Our search for innovation has led us to the golf course. Well, it is summer after all.
The makers of GolfBoard claim it is the greatest invention in golf since the graphite shaft and is forever changing the way golfers experience the game. Hyperbole aside, it does look like a fun alternative to riding a golf cart.
The GolfBoard is powered by a lithium-ion battery, and is a fully electric vehicle that golfers basically stand on and steer. Designers incorporated front and back gear boxes that provide power to all four wheels, plus a proprietary “Spring Deck” technology that uses flexible spring plates that provide a smooth ride. The GolfBoard also includes an industrial-grade electric motor and fully enclosed drivetrain for reliability and low maintenance.
More than 200 U.S. courses now offer GolfBoard rentals, and the product has been winning awards, including Best New Product Award at the 2014 PGA Merchandising Show, and the 2016 Best Club Transport Award from Golf Digest Magazine. The magazine calls it “a combination of electronic snowboard and golf cart” that “provides a bit of a workout for those feeling guilty about not walking.”
Beyond the golf course rental market, GolfBoards sell individually for $6,500.
In our next webinar, we’re focusing on direct metal laser sintering—our industrial 3D printing process for metal parts. Join David Bentley, our DMLS expert, to learn why product designers are turning to DMLS for prototyping and end-use parts. The presentation will include:
An overview of DMLS including materials and design guidelines
A case study on an innovative bike design
An open Q&A session
TITLE: Designing for 3D Printing: Direct Metal Laser Sintering DATE: Thursday, August 25 at 1 p.m. CDT REGISTER: Click here to sign up
Busy that day and can’t make it? Not a problem. You can still register and we’ll send a recording that can be watched on-demand. Also, feel free to forward this invite to your colleagues.
The latest webinar in our continuing series of rapid manufacturing presentations focuses on rethinking the traditional medical device development cycle. With new prototyping tools available, product designers are accelerating development since they can iterate and test new designs more effectively.
Strategies to accelerate medical device development cycle
Technology in the 3D printing space is advancing at the speed of light—everything from support structure software to material options and properties to ever improving processes. Some simply take these advancements as small steps in the overall progress of 3D printing, but these improvements are significant attributes that add value across industries and applications.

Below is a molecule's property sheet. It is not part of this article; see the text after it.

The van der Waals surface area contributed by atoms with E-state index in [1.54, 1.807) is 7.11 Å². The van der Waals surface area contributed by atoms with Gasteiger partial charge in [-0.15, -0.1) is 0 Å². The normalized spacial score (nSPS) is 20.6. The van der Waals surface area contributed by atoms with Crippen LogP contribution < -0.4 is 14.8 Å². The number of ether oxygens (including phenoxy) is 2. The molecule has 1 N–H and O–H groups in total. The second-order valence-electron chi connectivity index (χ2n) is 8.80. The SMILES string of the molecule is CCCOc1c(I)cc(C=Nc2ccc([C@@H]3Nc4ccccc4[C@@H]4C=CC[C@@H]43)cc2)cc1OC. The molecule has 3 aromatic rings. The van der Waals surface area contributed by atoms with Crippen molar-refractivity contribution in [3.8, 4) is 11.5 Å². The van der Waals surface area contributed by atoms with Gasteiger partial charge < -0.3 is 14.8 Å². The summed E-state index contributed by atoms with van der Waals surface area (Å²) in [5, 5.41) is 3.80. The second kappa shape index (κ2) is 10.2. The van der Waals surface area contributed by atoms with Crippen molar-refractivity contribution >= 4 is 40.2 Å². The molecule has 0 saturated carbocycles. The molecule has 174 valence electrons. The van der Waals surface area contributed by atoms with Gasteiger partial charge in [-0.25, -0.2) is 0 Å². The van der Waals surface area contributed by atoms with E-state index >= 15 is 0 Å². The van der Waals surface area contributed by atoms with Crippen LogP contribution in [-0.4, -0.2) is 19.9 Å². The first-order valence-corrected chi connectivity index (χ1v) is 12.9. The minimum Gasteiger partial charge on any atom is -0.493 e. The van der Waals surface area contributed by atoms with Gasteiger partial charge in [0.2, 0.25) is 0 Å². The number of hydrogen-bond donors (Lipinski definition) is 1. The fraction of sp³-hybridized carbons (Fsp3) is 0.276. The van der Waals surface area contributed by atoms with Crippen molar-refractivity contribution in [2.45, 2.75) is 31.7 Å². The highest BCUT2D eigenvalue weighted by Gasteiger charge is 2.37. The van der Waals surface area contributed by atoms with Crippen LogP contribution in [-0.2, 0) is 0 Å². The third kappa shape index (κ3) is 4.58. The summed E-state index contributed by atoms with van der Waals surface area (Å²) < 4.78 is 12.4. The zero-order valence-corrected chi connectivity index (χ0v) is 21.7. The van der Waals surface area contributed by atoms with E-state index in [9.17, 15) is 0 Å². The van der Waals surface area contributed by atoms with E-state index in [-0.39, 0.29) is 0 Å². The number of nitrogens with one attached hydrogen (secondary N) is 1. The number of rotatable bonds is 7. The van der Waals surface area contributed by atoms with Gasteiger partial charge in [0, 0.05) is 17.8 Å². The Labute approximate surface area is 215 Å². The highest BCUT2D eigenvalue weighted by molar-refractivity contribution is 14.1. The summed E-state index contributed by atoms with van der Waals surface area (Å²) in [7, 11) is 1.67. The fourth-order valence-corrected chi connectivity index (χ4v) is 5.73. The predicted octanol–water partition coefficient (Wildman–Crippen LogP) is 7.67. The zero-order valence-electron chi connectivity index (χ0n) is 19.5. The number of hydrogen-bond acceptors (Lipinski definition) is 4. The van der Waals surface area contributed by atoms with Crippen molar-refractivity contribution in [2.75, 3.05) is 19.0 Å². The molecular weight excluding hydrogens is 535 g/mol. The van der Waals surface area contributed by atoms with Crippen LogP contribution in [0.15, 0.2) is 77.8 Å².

Nylon handheld device 3D printed with SLS.
Medical and Health Care Development
Industries are adopting this technology for varying applications at very different paces. The health care industry has embraced nearly all forms of printing, but has particularly grasped onto direct metal laser sintering (DMLS). As we discussed last month, DMLS has a solid advantage over other 3D printing processes since it produces functional, production-quality parts from metal powder. When plastics are concerned, selective laser sintering (SLS) is another additive manufacturing process with production in mind.
Product developers, designers and engineers in the medical and health care industries use many different types of 3D printing technologies, but why?
concept modeling and prototyping during early phases of product and device development
iterating design often to get parts in hand fast
reducing financial and design risks
building high-quality assemblies for end users to evaluate and influence human factor designs
Proto Labs is helping researchers at the University of Houston move a science fiction concept to a real-world application that may help paraplegics walk again.
A University of Houston research lab is developing a powered exoskeleton that will be part of a futuristic brain-machine robotics system. Proto Labs is helping by providing custom-machined aluminum-joint housings.
Photo Courtesy: University of Houston
A multidisciplinary research team that includes engineers, neuroscientists, health professionals, and students is working to create, from scratch, a powered wearable robotic device that allows those with lower-limb paralysis from spinal injury, disease, or stroke to regain mobility without a walker or canes.
A sci-fi element lives on in the project, which is taking place at the university’s Laboratory for Noninvasive Brain-Machine Interface Systems. As the lab’s futuristic name suggests, the ultimate goal is to allow users to control the exoskeleton—commanding it to go forward or backward, to turn, sit, or stand—using their thoughts instead of a joystick, switches, or external operator typical of other devices.